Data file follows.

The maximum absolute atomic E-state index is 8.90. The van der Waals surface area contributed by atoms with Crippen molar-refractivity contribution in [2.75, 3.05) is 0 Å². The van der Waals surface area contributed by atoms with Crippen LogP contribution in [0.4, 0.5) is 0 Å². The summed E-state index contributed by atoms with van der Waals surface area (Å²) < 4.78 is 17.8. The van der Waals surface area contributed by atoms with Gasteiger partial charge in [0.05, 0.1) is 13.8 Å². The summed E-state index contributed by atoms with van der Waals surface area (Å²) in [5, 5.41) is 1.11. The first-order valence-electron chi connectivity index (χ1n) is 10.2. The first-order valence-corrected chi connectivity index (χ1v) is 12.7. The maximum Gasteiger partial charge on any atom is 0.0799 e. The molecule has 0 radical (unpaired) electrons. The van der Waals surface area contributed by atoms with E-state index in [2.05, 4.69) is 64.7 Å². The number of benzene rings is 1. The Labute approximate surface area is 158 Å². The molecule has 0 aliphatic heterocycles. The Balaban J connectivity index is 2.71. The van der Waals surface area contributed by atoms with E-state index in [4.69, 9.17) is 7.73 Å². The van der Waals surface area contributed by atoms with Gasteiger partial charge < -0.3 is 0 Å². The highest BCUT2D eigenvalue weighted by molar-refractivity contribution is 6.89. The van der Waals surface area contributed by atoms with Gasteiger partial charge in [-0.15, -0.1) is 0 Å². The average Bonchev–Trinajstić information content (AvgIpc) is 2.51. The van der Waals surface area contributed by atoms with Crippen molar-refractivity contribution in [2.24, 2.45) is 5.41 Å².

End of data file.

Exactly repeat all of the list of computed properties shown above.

The maximum absolute atomic E-state index is 8.90. The van der Waals surface area contributed by atoms with Crippen molar-refractivity contribution in [2.75, 3.05) is 0 Å². The van der Waals surface area contributed by atoms with Crippen LogP contribution in [0.4, 0.5) is 0 Å². The summed E-state index contributed by atoms with van der Waals surface area (Å²) < 4.78 is 17.8. The van der Waals surface area contributed by atoms with Gasteiger partial charge in [0.05, 0.1) is 13.8 Å². The summed E-state index contributed by atoms with van der Waals surface area (Å²) in [5, 5.41) is 1.11. The first-order valence-electron chi connectivity index (χ1n) is 10.2. The first-order valence-corrected chi connectivity index (χ1v) is 12.7. The maximum Gasteiger partial charge on any atom is 0.0799 e. The molecule has 0 radical (unpaired) electrons. The van der Waals surface area contributed by atoms with E-state index in [2.05, 4.69) is 64.7 Å². The number of benzene rings is 1. The Labute approximate surface area is 158 Å². The molecule has 0 aliphatic heterocycles. The Balaban J connectivity index is 2.71. The van der Waals surface area contributed by atoms with E-state index in [4.69, 9.17) is 7.73 Å². The van der Waals surface area contributed by atoms with Gasteiger partial charge < -0.3 is 0 Å². The highest BCUT2D eigenvalue weighted by molar-refractivity contribution is 6.89. The van der Waals surface area contributed by atoms with Gasteiger partial charge in [-0.15, -0.1) is 0 Å². The average Bonchev–Trinajstić information content (AvgIpc) is 2.51. The van der Waals surface area contributed by atoms with Crippen molar-refractivity contribution in [2.24, 2.45) is 5.41 Å².